Starting in ActionScript 2, Adobe introduced a new public function available to the MovieClip class called addFrameScript that essentially allows ActionScript to be placed direct on a frame similar to just injecting it into the Flash movie’s (FLA) timeline via the Actions window. There are quite a few pros to be had with using this method, but Adobe mysteriously does not seem to support this method in their AS3 documentation:
But before we get into the cons, let’s start with how it’s used and why this method is potentially useful:
//must have a timeline with at least one frame (totalFrames)
public var someAlreadyLoadedClip:MovieClip;
//the currentFrame of the MovieClip is one greater than the index used to inject the script, thus the “-1″ at the end of totalFrames
//scope is not relevant when called within the same class
//note, parameters and return values are not required for the called function
public function calledFrameScript():void
Why this works:
- In programming it is essential to have assets separated from actions so that the programmer has full control of the applications mechanics. Inserting code directly into a timeline breaks this rule as the MovieClip is now bound to those actions on the frame and retains thoses properties when used as an asset. A programmer has limited control when it comes to changing the behavior of those assets from their compiled form.
- In Flex development, embedded SWF assets with timeline code typically lose much of their functionality and can be difficult to trace the problem. Using addFrameScript on the loaded, embedded asset can prevent this for complicated gotoAndPlay/gotoAndStop as well as just injecting standard stop() or play() calls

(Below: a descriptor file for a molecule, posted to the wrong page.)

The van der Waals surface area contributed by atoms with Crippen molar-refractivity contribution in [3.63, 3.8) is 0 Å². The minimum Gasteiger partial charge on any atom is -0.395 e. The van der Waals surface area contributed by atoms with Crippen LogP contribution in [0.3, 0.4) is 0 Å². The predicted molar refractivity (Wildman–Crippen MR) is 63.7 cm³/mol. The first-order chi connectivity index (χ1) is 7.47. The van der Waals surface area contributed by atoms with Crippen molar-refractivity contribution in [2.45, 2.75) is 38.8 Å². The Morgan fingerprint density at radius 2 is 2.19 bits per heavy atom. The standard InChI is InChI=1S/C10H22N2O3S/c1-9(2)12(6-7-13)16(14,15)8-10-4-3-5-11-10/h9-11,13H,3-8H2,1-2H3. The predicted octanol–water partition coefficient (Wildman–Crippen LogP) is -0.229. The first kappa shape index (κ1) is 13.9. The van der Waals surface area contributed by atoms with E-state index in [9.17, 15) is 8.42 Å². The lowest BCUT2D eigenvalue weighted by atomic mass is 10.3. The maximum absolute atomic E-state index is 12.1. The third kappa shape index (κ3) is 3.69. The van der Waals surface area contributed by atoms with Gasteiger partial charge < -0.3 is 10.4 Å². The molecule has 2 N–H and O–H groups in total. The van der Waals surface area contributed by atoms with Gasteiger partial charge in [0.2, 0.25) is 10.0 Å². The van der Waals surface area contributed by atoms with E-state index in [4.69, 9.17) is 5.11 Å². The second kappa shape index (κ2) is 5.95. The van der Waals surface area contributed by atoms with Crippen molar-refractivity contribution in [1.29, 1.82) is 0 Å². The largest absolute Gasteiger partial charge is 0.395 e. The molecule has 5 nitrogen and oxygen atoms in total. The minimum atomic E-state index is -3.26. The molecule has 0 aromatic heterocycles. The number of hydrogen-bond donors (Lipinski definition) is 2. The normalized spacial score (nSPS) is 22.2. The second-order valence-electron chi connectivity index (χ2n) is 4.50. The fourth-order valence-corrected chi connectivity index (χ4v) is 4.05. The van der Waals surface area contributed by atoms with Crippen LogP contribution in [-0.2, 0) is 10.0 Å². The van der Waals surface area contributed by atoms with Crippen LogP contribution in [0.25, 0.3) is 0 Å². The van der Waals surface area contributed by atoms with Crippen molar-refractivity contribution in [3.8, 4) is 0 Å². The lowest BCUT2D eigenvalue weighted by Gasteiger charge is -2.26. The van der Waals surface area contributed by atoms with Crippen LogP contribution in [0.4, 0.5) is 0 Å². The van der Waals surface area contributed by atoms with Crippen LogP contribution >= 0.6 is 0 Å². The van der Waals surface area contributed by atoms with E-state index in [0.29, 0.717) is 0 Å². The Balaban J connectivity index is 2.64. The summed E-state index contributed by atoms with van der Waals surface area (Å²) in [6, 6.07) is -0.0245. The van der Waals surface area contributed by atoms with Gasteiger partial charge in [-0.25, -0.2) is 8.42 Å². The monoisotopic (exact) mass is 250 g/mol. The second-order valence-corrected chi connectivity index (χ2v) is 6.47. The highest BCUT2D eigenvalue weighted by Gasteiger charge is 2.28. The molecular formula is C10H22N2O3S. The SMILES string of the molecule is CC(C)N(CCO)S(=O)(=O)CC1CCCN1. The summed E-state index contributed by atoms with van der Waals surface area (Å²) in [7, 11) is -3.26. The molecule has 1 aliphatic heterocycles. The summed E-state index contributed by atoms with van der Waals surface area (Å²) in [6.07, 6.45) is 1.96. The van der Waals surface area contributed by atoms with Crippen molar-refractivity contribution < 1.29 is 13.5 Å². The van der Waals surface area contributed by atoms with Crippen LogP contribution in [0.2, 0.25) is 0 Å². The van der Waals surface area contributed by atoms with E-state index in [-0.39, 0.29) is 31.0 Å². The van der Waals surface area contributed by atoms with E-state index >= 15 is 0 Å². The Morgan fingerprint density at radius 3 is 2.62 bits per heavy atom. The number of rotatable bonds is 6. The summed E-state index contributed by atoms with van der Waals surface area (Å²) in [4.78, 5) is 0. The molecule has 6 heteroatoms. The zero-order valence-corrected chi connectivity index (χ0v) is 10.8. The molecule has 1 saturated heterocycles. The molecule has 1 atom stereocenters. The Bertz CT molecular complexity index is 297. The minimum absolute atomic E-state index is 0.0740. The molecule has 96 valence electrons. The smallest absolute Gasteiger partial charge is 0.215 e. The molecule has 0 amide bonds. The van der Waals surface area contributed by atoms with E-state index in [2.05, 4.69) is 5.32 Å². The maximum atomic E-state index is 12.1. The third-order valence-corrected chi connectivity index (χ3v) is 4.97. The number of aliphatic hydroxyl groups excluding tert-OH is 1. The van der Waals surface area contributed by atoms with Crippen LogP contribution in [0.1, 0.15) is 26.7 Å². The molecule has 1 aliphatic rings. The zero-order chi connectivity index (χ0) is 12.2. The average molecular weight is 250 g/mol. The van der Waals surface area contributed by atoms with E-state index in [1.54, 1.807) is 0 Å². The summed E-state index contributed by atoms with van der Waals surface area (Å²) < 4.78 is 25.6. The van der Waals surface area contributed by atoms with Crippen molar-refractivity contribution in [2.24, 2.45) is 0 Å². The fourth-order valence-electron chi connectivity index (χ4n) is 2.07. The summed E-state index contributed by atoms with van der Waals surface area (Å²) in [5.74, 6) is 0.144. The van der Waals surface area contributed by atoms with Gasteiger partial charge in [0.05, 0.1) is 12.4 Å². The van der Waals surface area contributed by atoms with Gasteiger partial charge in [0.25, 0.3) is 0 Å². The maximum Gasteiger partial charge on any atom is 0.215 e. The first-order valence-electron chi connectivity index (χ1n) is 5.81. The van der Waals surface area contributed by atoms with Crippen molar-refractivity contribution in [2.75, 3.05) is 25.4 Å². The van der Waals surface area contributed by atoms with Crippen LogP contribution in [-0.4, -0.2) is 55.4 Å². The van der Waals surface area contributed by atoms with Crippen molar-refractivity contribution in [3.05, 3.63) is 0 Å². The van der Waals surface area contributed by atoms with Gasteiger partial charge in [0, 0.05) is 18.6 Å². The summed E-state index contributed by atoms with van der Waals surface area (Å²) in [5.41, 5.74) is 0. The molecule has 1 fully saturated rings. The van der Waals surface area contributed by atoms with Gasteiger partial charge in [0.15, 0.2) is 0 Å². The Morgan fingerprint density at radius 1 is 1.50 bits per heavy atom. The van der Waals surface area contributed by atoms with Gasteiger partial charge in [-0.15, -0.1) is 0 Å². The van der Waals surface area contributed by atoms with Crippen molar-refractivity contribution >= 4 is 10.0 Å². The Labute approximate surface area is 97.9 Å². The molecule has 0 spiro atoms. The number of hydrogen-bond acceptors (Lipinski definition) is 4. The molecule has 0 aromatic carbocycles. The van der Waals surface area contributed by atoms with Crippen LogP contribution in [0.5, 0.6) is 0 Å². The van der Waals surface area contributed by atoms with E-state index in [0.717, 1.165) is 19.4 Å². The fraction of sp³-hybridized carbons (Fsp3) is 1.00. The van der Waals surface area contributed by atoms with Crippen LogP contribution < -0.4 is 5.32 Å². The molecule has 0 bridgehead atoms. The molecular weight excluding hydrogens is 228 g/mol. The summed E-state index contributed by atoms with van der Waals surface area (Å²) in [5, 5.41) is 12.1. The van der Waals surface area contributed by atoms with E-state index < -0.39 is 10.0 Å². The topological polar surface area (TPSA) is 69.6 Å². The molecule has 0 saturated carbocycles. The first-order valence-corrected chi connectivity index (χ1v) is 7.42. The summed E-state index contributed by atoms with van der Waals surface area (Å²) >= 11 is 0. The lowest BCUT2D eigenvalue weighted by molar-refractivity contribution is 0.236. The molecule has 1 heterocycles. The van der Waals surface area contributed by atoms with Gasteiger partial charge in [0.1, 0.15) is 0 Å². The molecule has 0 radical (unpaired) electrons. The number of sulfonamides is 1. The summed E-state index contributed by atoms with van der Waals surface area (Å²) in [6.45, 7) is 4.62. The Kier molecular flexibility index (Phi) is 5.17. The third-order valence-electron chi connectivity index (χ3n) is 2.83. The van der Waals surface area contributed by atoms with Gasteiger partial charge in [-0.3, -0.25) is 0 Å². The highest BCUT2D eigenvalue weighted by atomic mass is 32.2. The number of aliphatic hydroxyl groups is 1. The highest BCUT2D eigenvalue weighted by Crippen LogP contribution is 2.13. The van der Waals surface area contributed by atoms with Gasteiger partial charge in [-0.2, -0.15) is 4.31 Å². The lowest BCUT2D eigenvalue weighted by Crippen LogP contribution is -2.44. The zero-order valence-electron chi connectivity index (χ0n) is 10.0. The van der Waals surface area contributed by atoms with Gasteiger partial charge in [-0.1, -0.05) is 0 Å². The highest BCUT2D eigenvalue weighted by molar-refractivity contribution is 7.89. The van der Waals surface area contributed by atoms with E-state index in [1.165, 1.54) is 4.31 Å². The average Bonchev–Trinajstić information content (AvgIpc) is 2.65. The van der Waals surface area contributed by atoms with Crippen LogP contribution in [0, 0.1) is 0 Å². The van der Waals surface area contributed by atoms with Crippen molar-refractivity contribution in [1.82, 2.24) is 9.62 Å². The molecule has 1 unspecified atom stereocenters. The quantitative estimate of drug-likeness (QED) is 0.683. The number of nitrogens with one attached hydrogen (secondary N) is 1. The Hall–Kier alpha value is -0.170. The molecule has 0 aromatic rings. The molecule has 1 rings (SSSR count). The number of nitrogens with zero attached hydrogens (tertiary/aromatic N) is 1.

- You can reduce or completely remove the dependency of linked MovieClip symbols in the library by using addFrameScript to inject functions when specified frames are played or stopped upon an ENTER_FRAME event
- The delay between a changed symbol being completely available on a new MovieClip frame triggering the ENTER_FRAME event is not an issue when using addFrameScript instead (i.e. someClip.addEventListener(Event.ENTER_FRAME, onEnterFrame) vs. someClip.addFrameScript(someFrameNumber-1, callFrameScript))
What goes wrong:
Those are pretty good reasons to use addFrameScript as a serious, ActionScript developer, however, here is the one major problem I found with using it that does not have a work-around solution. Using the Flex Builder 3 Profiler, available on the Professional release, a collegue and I found that the memory of assets loaded and given an addFrameScript somewhere within it’s frames did not fully release their symbol on destruction. I created a small test project that had just one addFrameScript on one loaded MovieClip, simply telling it to “stop()”. I implemented a timer to destroy the clip and nullify it after five seconds and took a profiler snapshot of the allocated memory and Symbol available. To my disappointment, the MovieClip was still being allocated some space, despite using every method I know of to remove it. The major problems with this comes with building large-scaled applications that require the continuous destruction of assets to free Flash Player memory and ensure the application runs at peak performance. Without deallocating that memory, many large applications that would rely on addFrameScript would start to slow down considerably after extended use and eventually crash the browser. Unfortunately, there is no matching “removeFrameScript” hidden within the MovieClip API. If there was, it would have definitely been added to address the one major upset to this undocumented gem.
Categorised as: Flash ActionScript